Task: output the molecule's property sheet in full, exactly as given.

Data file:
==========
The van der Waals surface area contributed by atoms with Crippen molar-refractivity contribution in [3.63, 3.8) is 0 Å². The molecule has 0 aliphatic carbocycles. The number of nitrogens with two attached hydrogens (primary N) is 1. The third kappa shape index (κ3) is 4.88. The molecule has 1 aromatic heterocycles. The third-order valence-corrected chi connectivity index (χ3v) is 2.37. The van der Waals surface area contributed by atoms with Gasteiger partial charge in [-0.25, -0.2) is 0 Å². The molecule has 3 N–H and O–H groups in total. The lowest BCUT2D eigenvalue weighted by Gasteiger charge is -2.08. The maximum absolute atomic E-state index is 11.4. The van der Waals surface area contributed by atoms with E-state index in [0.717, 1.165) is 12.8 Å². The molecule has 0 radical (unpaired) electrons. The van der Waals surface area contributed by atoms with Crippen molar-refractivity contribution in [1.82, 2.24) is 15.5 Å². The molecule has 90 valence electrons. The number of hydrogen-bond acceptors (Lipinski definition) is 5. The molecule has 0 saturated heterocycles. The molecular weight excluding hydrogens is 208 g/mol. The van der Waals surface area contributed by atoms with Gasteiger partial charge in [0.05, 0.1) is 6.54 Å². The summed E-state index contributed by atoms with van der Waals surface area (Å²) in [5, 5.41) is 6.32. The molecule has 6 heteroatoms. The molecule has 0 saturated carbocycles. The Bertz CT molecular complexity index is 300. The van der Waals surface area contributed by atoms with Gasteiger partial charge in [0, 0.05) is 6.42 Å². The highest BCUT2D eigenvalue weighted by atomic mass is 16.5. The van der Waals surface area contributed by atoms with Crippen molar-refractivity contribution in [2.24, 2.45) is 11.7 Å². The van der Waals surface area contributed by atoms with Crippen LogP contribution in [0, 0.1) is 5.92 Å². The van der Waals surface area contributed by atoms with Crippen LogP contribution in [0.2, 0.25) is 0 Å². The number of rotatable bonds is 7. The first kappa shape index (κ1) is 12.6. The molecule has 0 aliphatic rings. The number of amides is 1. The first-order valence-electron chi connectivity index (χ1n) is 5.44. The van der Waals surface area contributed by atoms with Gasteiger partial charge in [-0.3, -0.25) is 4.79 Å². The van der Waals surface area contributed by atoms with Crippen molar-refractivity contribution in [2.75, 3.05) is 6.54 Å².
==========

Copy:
The van der Waals surface area contributed by atoms with Crippen molar-refractivity contribution in [3.63, 3.8) is 0 Å². The molecule has 0 aliphatic carbocycles. The number of nitrogens with two attached hydrogens (primary N) is 1. The third kappa shape index (κ3) is 4.88. The molecule has 1 aromatic heterocycles. The third-order valence-corrected chi connectivity index (χ3v) is 2.37. The van der Waals surface area contributed by atoms with Gasteiger partial charge in [-0.25, -0.2) is 0 Å². The molecule has 3 N–H and O–H groups in total. The lowest BCUT2D eigenvalue weighted by Gasteiger charge is -2.08. The maximum absolute atomic E-state index is 11.4. The van der Waals surface area contributed by atoms with E-state index in [0.717, 1.165) is 12.8 Å². The molecule has 0 radical (unpaired) electrons. The van der Waals surface area contributed by atoms with Crippen molar-refractivity contribution in [1.82, 2.24) is 15.5 Å². The molecule has 90 valence electrons. The number of hydrogen-bond acceptors (Lipinski definition) is 5. The molecule has 0 saturated heterocycles. The molecular weight excluding hydrogens is 208 g/mol. The van der Waals surface area contributed by atoms with Gasteiger partial charge in [0.05, 0.1) is 6.54 Å². The summed E-state index contributed by atoms with van der Waals surface area (Å²) in [5, 5.41) is 6.32. The molecule has 6 heteroatoms. The molecule has 0 saturated carbocycles. The Bertz CT molecular complexity index is 300. The van der Waals surface area contributed by atoms with Gasteiger partial charge in [0, 0.05) is 6.42 Å². The highest BCUT2D eigenvalue weighted by atomic mass is 16.5. The van der Waals surface area contributed by atoms with Crippen molar-refractivity contribution in [2.24, 2.45) is 11.7 Å². The van der Waals surface area contributed by atoms with Crippen LogP contribution in [0, 0.1) is 5.92 Å². The van der Waals surface area contributed by atoms with Crippen LogP contribution in [0.2, 0.25) is 0 Å². The number of rotatable bonds is 7. The first kappa shape index (κ1) is 12.6. The molecule has 0 aliphatic rings. The number of amides is 1. The first-order valence-electron chi connectivity index (χ1n) is 5.44. The van der Waals surface area contributed by atoms with Gasteiger partial charge in [-0.3, -0.25) is 4.79 Å². The van der Waals surface area contributed by atoms with Crippen molar-refractivity contribution in [2.75, 3.05) is 6.54 Å².